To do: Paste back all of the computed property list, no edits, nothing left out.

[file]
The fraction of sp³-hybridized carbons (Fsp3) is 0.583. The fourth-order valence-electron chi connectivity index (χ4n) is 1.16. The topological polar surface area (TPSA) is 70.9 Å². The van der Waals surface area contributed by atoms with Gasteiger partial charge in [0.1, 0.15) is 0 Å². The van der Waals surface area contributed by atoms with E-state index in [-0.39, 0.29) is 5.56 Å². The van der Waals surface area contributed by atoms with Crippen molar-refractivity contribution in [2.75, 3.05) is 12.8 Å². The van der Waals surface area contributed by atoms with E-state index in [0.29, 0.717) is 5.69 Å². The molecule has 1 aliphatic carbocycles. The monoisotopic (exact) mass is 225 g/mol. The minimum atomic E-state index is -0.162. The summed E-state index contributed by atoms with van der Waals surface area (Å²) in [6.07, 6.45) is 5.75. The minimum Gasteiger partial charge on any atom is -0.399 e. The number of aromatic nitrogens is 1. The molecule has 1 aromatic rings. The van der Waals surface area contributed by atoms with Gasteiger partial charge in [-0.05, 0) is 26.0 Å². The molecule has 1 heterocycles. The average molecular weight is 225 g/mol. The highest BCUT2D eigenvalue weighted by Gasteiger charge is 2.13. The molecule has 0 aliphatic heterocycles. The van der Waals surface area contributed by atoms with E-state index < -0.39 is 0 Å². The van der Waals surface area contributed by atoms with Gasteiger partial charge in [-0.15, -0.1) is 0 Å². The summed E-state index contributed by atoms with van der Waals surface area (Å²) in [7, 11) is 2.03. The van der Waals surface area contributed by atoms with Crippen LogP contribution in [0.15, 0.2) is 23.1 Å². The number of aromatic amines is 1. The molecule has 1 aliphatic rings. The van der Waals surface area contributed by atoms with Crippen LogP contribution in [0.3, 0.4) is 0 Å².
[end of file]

The fraction of sp³-hybridized carbons (Fsp3) is 0.583. The fourth-order valence-electron chi connectivity index (χ4n) is 1.16. The topological polar surface area (TPSA) is 70.9 Å². The van der Waals surface area contributed by atoms with Gasteiger partial charge in [0.1, 0.15) is 0 Å². The van der Waals surface area contributed by atoms with E-state index in [-0.39, 0.29) is 5.56 Å². The van der Waals surface area contributed by atoms with Crippen molar-refractivity contribution in [2.75, 3.05) is 12.8 Å². The van der Waals surface area contributed by atoms with E-state index in [0.29, 0.717) is 5.69 Å². The molecule has 1 aliphatic carbocycles. The monoisotopic (exact) mass is 225 g/mol. The minimum atomic E-state index is -0.162. The summed E-state index contributed by atoms with van der Waals surface area (Å²) in [6.07, 6.45) is 5.75. The minimum Gasteiger partial charge on any atom is -0.399 e. The number of aromatic nitrogens is 1. The molecule has 1 aromatic rings. The van der Waals surface area contributed by atoms with Gasteiger partial charge in [-0.05, 0) is 26.0 Å². The molecule has 1 heterocycles. The average molecular weight is 225 g/mol. The highest BCUT2D eigenvalue weighted by Gasteiger charge is 2.13. The molecule has 0 aliphatic heterocycles. The van der Waals surface area contributed by atoms with E-state index < -0.39 is 0 Å². The van der Waals surface area contributed by atoms with Gasteiger partial charge in [-0.15, -0.1) is 0 Å². The summed E-state index contributed by atoms with van der Waals surface area (Å²) in [7, 11) is 2.03. The van der Waals surface area contributed by atoms with Crippen LogP contribution in [0.15, 0.2) is 23.1 Å². The number of aromatic amines is 1. The molecule has 1 aliphatic rings. The van der Waals surface area contributed by atoms with Crippen LogP contribution in [0.3, 0.4) is 0 Å².